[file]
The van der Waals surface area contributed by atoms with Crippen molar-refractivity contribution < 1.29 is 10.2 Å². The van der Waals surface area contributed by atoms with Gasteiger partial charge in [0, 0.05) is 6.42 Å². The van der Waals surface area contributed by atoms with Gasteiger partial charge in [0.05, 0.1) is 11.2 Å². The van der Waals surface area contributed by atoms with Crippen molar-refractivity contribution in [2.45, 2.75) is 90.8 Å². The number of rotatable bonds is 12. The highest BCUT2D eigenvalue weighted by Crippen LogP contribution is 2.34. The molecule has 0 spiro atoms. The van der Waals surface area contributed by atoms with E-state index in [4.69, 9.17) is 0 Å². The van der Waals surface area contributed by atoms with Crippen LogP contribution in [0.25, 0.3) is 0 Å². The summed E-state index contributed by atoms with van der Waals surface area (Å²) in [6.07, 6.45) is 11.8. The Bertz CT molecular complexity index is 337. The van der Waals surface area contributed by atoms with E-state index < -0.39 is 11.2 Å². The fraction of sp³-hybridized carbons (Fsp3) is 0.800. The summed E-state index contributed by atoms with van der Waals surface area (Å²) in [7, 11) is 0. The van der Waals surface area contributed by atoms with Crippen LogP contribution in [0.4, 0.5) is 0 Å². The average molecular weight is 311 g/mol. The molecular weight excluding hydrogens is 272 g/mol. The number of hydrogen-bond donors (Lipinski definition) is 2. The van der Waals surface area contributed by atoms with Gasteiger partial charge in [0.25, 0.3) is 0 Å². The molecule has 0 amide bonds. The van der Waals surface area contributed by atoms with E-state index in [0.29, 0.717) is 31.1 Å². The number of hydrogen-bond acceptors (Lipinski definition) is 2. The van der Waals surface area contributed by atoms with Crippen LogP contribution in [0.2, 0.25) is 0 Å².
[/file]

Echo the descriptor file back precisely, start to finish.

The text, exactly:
The van der Waals surface area contributed by atoms with Crippen molar-refractivity contribution < 1.29 is 10.2 Å². The van der Waals surface area contributed by atoms with Gasteiger partial charge in [0, 0.05) is 6.42 Å². The van der Waals surface area contributed by atoms with Gasteiger partial charge in [0.05, 0.1) is 11.2 Å². The van der Waals surface area contributed by atoms with Crippen molar-refractivity contribution in [2.45, 2.75) is 90.8 Å². The number of rotatable bonds is 12. The highest BCUT2D eigenvalue weighted by Crippen LogP contribution is 2.34. The molecule has 0 spiro atoms. The van der Waals surface area contributed by atoms with E-state index in [4.69, 9.17) is 0 Å². The van der Waals surface area contributed by atoms with Crippen LogP contribution in [0.25, 0.3) is 0 Å². The summed E-state index contributed by atoms with van der Waals surface area (Å²) in [6.07, 6.45) is 11.8. The Bertz CT molecular complexity index is 337. The van der Waals surface area contributed by atoms with E-state index < -0.39 is 11.2 Å². The fraction of sp³-hybridized carbons (Fsp3) is 0.800. The summed E-state index contributed by atoms with van der Waals surface area (Å²) in [7, 11) is 0. The van der Waals surface area contributed by atoms with Crippen LogP contribution in [0.4, 0.5) is 0 Å². The average molecular weight is 311 g/mol. The molecular weight excluding hydrogens is 272 g/mol. The number of hydrogen-bond donors (Lipinski definition) is 2. The van der Waals surface area contributed by atoms with Gasteiger partial charge in [0.25, 0.3) is 0 Å². The molecule has 0 amide bonds. The van der Waals surface area contributed by atoms with E-state index in [0.29, 0.717) is 31.1 Å². The number of hydrogen-bond acceptors (Lipinski definition) is 2. The van der Waals surface area contributed by atoms with Crippen LogP contribution in [0.2, 0.25) is 0 Å².